Your baby’s little ears are precious. Which is why you need to do everything you can to protect them. However, sometimes this may not be possible. Certain factors beyond our control may force babies to be exposed to loud noises. What is the right thing to do in such situations?
It is true that sounds are actually louder for infants than they are for adults because of the size of their ears. When it comes to babies and noise, the simple rule of thumb is this: the louder an environment or anything else for that matter is, the less time you should expose your baby to it. This sounds pretty straight forward, but for many parents, it is easier said than done.
What you need to know
Under normal circumstances, babies are born with nearly perfect hearing. However, some babies are born with hearing problems. You need to be on the lookout for these from the very beginning. This is because if left undiagnosed, hearing problems in babies can lead to speech impediments among other issues later in life.
That being said, it can be quite difficult to tell if your child is born with a hearing problem, or worse, if they are born deaf. Your healthcare provider will usually screen your baby for hearing problems soon after birth. It is normal for some babies to fail this first test. If this happens, another screening will be prescribed for a few days later.
All babies should be screened soon after they are born. If screening isn’t done at the hospital before you get sent home, it is your responsibility to ensure that you schedule it within a month after birth.
What things pose a danger for their ears?
Hearing problems in babies occur for a large number of reasons. Top of the list is genetics. Faulty genes are responsible for about 75 percent of hearing loss cases in newborns. However, they are not the only thing to blame. Hearing loss can also be as a result of prematurity at birth, low birth weight, complications due to jaundice, and delivery problems like lack of oxygen at birth. Some infections and diseases also lead to hearing loss in newborns.
However, sometimes the source of danger is right in your own home. According to the American Speech-Language-Hearing Association, any noise level above 91 dB is extremely loud and dangerous to hearing. And many household appliances and children’s toys produce sounds way louder than that.
Since infants perceive sound better than adults, if the noise is dangerous to you, it is even more dangerous to your baby. For babies, anything above 85 dB puts them at risk of gradual hearing loss. This includes noisy toys, a lawnmower, snow blowing, or even a hairdryer.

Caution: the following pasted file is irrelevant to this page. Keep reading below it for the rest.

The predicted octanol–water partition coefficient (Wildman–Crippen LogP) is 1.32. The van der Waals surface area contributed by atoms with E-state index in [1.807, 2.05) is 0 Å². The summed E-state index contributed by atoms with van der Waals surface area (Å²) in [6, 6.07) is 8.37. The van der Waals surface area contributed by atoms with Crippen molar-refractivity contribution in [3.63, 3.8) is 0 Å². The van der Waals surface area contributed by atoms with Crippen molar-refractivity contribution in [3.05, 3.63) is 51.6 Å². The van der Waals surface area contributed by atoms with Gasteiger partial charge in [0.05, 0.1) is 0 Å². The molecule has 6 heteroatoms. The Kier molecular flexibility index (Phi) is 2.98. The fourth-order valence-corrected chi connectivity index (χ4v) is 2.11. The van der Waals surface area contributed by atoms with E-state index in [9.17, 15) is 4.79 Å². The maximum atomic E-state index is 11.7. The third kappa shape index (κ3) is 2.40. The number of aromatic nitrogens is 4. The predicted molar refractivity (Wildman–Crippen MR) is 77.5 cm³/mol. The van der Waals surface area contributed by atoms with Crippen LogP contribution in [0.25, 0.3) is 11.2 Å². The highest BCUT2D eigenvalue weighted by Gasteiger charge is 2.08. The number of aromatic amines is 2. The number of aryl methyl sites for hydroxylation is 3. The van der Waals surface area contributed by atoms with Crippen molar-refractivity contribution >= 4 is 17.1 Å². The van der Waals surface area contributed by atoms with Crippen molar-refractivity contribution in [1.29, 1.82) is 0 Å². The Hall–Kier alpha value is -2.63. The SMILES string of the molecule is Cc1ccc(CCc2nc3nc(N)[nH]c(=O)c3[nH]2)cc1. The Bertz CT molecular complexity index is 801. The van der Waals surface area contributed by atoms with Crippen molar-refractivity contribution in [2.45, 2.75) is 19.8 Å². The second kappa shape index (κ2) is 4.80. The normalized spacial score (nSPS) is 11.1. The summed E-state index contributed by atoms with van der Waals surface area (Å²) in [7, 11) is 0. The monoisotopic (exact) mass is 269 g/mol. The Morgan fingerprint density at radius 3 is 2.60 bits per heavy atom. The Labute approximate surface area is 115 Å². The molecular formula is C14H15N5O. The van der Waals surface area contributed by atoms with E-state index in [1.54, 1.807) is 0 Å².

Here is a list of common household items and how they rate:
- Vacuum Cleaner: 70 decibels
- Hairdryer: 70-75 decibels
- Dishwasher: 75 decibels
- Washing machine: 78 decibels
- Blender: 85 decibels
- Lawnmower: 90 decibels
Some toys are a lot louder than the noisiest appliances. The Sight and Hearing Association publishes a Noisy Toys List every year. It is important for every parent to check out that list to make sure that the toys they are buying are not potentially dangerous to their children.
For most of the toys on the noisy list, the levels apply only if the child holds the baby right next to their ear. But who is to say your baby won’t do exactly this?
Other potential hazards include:
- Television volume
- Events such as concerts, sports events, and festivals
- Firework displays
- White noise sleep machines
Tips to preserve baby’s hearing
If you are in an area where the noise level is above 91 dB, ASHA recommends wearing earmuffs or some form of hearing protection. This also applies to babies.
But how can you tell when a certain environment is too loud? Well, an easy way to check is to find out if you must raise your voice to be heard, or if you cannot hear someone talking less than three feet away from you. If you are still unsure, there are a number of free noise level testing apps that you can download and use to check.
You should also consider buying hearing protection for your baby if you feel like they will be in a noisy environment for an extended period of time. Most baby hearing protection sets are trendy, colorful, and customizable, and they allow your baby to still hear what’s going on but at a safe level.
While earmuffs and noise reduction headphones come highly recommended, earplugs do not. They are a bad idea for infants and very young children because they are small enough to be choking hazards. So, avoid them at all costs.
Sometimes, it may not be possible to avoid sudden loud noises. For example, a jackhammer or an ambulance on the street may be unavoidable. It is good to play it safe and always bring your noise-cancelling headphones with you whenever you go out. If you do not have earmuffs, consider avoiding places you know could be potentially too loud.
Finally, no matter what you do, never employ ad hoc methods of hearing protection with babies. This includes using cotton balls, tissue paper, or anything else that sounds like it could work in theory. As long as you are not using hearing protection sets that have been specifically designed to perform that role, do not risk causing permanent damage to your child’s hearing by using ad hoc methods.
The only sure-fire way to confirm that your baby’s hearing is fine is to get a clean bill of health from an audiologist or an otolaryngologist.
However, if your baby is about 6 months old, you can perform your own quick test by whispering their name while standing a foot or two behind them to see if they will turn towards you. If they do, that is a good sign. If you suspect that your child might have a hearing problem, get their hearing professionally checked.